"Does Prison Pay?" Revisited

By Piehl, Anne Morrison; DiIulio, John J., Jr. | Brookings Review, Winter 1995 | Go to article overview
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"Does Prison Pay?" Revisited

Piehl, Anne Morrison, DiIulio, John J., Jr., Brookings Review

Returning to the Crime Scene

Several years ago, in these pages, we tried to referee an acrimonious debate between criminologists who insisted that prisons "cost too much" and those who responded that they "protect too little." Our contention was that both sides of the debate were stating their positions far too strongly given the lack of available empirical evidence. By presenting new survey data, we hoped to bring a little calm into the storm. But we succeeded only in changing the storm's direction--toward us. Shorn of most of our peacekeeping illusions, we are back to revisit the question, "Does prison pay?"--again by way of new survey data.

Our original offering was a cost-benefit analysis of imprisonment based on a 1990 prisoner self-report survey we conducted in Wisconsin. The survey, based on a sample of 6 percent of the state's prison population, found that in the year before their incarceration, half of the prisoners had committed 12 crimes or more, excluding drug crimes. Using the best available estimates of prison operating costs and the social costs of crime, we calculated that imprisoning 100 convicted felons who offended at the median rate cost $2.5 million, but that leaving them on the streets cost $4.6 million. We noted that for as much as a quarter of prisoners, other correctional options, such as probation, intensive drug treatment, or some other programs, might well be even more cost effective than imprisonment and we stressed the need for more research.

What we offer now is a new prisoner self-report survey, one that we conducted in New Jersey in 1993 of a random sample of 4 percent of recent male entrants to the state's prison population. Analysis of this survey reconfirms our earlier finding: prison pays for most state prisoners. Most state prisoners are either violent or repeat offenders who pose a real and present danger to the physical safety or property of any communities into which they might be released. For them, assuredly, prison pays. But prison does not pay for all prisoners. It does not pay for all convicted felons. Most emphatically, it does not pay for all convicted drug felons. The public and its purse could benefit if 10-25 percent of prisoners were under some other form of correctional supervision or released from custody altogether.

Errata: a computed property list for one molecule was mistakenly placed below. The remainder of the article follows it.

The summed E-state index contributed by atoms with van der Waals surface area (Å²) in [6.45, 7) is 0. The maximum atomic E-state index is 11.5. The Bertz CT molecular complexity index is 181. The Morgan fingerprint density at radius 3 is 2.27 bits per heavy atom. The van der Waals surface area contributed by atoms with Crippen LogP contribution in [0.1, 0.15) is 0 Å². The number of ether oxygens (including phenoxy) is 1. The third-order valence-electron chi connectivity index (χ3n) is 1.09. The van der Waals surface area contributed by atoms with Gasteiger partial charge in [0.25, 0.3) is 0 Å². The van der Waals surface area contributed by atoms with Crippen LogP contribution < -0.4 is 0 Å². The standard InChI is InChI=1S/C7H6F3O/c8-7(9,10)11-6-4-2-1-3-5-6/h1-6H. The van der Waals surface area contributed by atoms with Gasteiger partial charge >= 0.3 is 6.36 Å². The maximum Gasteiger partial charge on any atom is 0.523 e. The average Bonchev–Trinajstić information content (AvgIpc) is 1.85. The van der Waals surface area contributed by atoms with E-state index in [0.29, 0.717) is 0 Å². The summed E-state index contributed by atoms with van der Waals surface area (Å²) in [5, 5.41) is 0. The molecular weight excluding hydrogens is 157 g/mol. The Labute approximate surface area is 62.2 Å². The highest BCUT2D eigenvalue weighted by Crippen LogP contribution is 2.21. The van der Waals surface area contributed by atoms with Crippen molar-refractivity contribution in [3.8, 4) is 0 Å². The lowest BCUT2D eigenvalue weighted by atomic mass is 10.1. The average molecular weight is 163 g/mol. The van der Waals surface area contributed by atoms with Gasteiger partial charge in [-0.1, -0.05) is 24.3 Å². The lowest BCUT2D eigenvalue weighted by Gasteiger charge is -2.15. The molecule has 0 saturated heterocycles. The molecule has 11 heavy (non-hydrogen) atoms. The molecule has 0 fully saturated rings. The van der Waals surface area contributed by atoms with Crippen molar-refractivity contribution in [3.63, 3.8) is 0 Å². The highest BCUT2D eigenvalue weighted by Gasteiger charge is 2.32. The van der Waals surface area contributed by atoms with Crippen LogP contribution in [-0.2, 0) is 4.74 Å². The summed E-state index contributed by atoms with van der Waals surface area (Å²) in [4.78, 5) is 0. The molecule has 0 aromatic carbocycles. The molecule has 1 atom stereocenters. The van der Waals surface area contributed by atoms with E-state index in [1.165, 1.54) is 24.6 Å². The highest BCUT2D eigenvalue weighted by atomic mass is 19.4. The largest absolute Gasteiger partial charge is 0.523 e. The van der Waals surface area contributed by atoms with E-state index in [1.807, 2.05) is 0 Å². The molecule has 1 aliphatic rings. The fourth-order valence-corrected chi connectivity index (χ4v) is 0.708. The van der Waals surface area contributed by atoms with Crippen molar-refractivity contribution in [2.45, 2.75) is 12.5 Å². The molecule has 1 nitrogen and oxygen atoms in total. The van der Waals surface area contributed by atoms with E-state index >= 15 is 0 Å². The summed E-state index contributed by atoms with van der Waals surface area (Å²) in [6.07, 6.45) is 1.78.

Most Prisoners Are Dangerous, Repeat Criminals

According to Lawrence A. Greenfeld of the U.S. Bureau of Justice Statistics, fully 94 percent of all state prisoners have either been convicted of a violent crime or been previously sentenced to probation or incarceration. Greenfeld's 94 percent statistic is unassailable. But even it understates the actual number and severity of crimes committed by state prisoners.

In the first place, adult prisoner profiles do not reflect the crimes committed by prisoners before they were of age to be legally tried, convicted, and sentenced as adults. Most state prisoners have long juvenile records, which are officially closed to adult authorities and are not considered by adult courts at sentencing time. According to our New Jersey survey, two out of three prisoners had served time in a juvenile institution. Other studies have shown that about 60 percent of youths aged 18 and under in long-term secure facilities have a history of violence. Many studies reveal that between a quarter and a third of juvenile criminals are high-rate offenders who commit a mix of violent and property crimes. Juveniles account for about a fifth of all weapons arrests and have set frightening new homicide records in the 1990s.

In a recent survey, 93 percent of judges in the juvenile system agreed that juvenile offenders should be fingerprinted, and 85 percent agreed that juvenile records should be open to adult authorities. As it now stands, however, juvenile crimes of assault, rape, robbery, burglary, and murder will mean nothing in adult courts and will not appear in statistical profiles of prisoners' criminality.

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